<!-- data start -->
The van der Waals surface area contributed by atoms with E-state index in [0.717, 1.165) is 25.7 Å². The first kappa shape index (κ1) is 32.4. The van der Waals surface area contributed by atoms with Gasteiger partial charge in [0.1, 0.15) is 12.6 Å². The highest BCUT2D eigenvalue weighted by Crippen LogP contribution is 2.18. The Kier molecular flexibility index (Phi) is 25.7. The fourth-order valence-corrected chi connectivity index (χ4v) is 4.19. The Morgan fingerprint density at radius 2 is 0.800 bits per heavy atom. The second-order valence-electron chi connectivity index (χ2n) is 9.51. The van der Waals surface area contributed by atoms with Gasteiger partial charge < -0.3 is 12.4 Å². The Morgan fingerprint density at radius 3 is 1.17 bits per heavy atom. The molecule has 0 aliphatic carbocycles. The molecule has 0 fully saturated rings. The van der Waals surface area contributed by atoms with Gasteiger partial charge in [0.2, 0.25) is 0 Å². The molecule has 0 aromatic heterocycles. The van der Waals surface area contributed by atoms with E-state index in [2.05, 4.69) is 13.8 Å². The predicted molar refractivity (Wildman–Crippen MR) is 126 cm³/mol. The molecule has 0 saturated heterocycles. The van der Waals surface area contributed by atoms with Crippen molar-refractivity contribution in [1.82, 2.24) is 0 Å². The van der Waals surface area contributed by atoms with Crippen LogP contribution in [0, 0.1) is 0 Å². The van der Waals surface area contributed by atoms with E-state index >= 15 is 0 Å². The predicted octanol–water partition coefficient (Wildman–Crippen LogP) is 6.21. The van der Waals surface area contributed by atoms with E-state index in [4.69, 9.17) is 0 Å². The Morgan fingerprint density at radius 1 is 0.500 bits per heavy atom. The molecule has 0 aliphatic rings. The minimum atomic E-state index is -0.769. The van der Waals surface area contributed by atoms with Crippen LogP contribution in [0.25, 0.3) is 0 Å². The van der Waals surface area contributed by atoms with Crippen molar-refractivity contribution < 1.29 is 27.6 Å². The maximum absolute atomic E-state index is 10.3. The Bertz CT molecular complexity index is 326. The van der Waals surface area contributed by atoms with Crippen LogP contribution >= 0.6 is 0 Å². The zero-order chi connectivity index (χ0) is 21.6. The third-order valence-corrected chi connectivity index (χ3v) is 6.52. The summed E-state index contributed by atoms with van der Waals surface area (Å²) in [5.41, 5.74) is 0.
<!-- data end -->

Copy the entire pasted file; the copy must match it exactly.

The van der Waals surface area contributed by atoms with E-state index in [0.717, 1.165) is 25.7 Å². The first kappa shape index (κ1) is 32.4. The van der Waals surface area contributed by atoms with Gasteiger partial charge in [0.1, 0.15) is 12.6 Å². The highest BCUT2D eigenvalue weighted by Crippen LogP contribution is 2.18. The Kier molecular flexibility index (Phi) is 25.7. The fourth-order valence-corrected chi connectivity index (χ4v) is 4.19. The Morgan fingerprint density at radius 2 is 0.800 bits per heavy atom. The second-order valence-electron chi connectivity index (χ2n) is 9.51. The van der Waals surface area contributed by atoms with Gasteiger partial charge < -0.3 is 12.4 Å². The Morgan fingerprint density at radius 3 is 1.17 bits per heavy atom. The molecule has 0 aliphatic carbocycles. The molecule has 0 fully saturated rings. The van der Waals surface area contributed by atoms with Gasteiger partial charge in [0.2, 0.25) is 0 Å². The molecule has 0 aromatic heterocycles. The van der Waals surface area contributed by atoms with E-state index in [2.05, 4.69) is 13.8 Å². The predicted molar refractivity (Wildman–Crippen MR) is 126 cm³/mol. The molecule has 0 saturated heterocycles. The van der Waals surface area contributed by atoms with Crippen molar-refractivity contribution in [1.82, 2.24) is 0 Å². The van der Waals surface area contributed by atoms with Crippen LogP contribution in [0, 0.1) is 0 Å². The van der Waals surface area contributed by atoms with E-state index >= 15 is 0 Å². The predicted octanol–water partition coefficient (Wildman–Crippen LogP) is 6.21. The van der Waals surface area contributed by atoms with E-state index in [4.69, 9.17) is 0 Å². The Morgan fingerprint density at radius 1 is 0.500 bits per heavy atom. The molecule has 0 aliphatic rings. The minimum atomic E-state index is -0.769. The van der Waals surface area contributed by atoms with Crippen LogP contribution in [0.25, 0.3) is 0 Å². The van der Waals surface area contributed by atoms with Crippen molar-refractivity contribution < 1.29 is 27.6 Å². The maximum absolute atomic E-state index is 10.3. The Bertz CT molecular complexity index is 326. The van der Waals surface area contributed by atoms with Crippen LogP contribution >= 0.6 is 0 Å². The zero-order chi connectivity index (χ0) is 21.6. The third-order valence-corrected chi connectivity index (χ3v) is 6.52. The summed E-state index contributed by atoms with van der Waals surface area (Å²) in [5.41, 5.74) is 0.